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Eighth world title gives Pacquiao unique status

By Mark Lamport-Stokes

Having already established himself as one of the best offensive fighters of all time, Pacquiao outclassed Margarito with his lightning hand speed and precise power punching to improve his career record to 52-3-2 with 38 knockouts.

"It was a really hard fight, the hardest fight in my boxing career," Pacquiao told reporters after winning his 13th consecutive bout since losing to Erik Morales in Las Vegas in March 2005.

"He's strong. I never expected him to be as strong as he was. He's a very tough fighter. I can't believe he took all those punches."

Despite being outweighed by 17 pounds, Pacquiao blended raw power with speed in front of a crowd of 41,734 to deliver a spectacular performance against an opponent who was also four-and-a-half inches taller.

The pride of the Philippines, who had never previously fought above welterweight, dominated the official ringside statistics, landing 474 power punches compared to Margarito's 229.

At one point during the 11th round, Pacquiao looked across at referee Laurence Cole and asked him to stop the fight.

"In the 12th round I wasn't looking for a knockout. I take it easy because my trainer told me to take it easy and just be careful."

ONE-SIDED VERDICTS

Pacquiao, fighting for the first time since winning a seat in his country's national congress earlier this year, gained one-sided verdicts from all three judges -- 120-109, 118-110 and 119-109.

"We didn't lose a round," said Pacquiao's trainer, Freddie Roach. "Manny fought a great fight tonight and Margarito showed a lot of heart. He is very resilient. I thought for sure he would quit."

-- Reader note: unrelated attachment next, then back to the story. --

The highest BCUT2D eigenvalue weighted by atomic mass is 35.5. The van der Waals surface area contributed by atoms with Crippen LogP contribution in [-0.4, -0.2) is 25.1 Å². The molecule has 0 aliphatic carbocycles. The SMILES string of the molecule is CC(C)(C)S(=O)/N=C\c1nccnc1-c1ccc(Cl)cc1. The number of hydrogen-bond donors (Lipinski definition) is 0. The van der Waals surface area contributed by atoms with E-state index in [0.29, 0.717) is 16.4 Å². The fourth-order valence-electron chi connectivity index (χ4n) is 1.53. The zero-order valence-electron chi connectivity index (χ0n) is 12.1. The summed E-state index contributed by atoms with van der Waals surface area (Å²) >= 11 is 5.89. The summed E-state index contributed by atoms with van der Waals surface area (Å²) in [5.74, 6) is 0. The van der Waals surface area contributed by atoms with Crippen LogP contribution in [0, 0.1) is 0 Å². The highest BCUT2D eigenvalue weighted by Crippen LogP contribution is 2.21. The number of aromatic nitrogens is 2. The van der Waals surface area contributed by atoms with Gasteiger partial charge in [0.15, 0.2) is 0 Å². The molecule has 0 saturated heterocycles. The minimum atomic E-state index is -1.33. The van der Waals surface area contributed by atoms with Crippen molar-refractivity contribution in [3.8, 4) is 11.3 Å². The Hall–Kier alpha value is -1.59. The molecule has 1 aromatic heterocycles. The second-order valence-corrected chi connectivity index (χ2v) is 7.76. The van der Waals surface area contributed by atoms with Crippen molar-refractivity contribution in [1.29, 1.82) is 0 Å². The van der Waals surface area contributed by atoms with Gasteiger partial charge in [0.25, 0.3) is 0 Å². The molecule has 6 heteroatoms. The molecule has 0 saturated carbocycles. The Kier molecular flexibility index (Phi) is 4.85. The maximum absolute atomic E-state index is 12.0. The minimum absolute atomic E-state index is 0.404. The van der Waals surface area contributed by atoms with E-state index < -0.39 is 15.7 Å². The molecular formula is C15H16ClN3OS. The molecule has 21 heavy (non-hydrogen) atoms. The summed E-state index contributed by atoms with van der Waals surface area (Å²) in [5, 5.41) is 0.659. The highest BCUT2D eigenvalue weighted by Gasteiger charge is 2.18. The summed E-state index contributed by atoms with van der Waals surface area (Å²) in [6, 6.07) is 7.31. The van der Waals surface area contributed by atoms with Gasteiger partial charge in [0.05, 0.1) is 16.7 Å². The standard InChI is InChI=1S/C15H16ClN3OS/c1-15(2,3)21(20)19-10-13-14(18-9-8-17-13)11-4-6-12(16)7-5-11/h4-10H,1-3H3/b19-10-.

Pacquiao's initial concern after the fight was the health of his mother, who according to promoter Bob Arum had "suffered an anxiety attack" while watching her son from ringside.

"She's okay now, she's okay," Pacquiao told reporters before holding his post-fight news conference.

Asked whether he had considered retiring before the end of the 12th round, Margarito replied: "No, no way. I'm a Mexican and we fight until the end. This time I failed Mexico but we will fight to the end."

The controversial Mexican was welcomed by a mixture of cheers and jeers when he first made his way toward the ring set up in the state-of-the-art home venue for the Dallas Cowboys NFL team.

Margarito and his trainer Javier Capetillo were banned for a year after plaster-like bandage wraps were found in the fighter's gloves before the Mosley fight, prompting Roach to monitor the Mexican's hand-wrapping on Saturday.

(Editing by John O'Brien)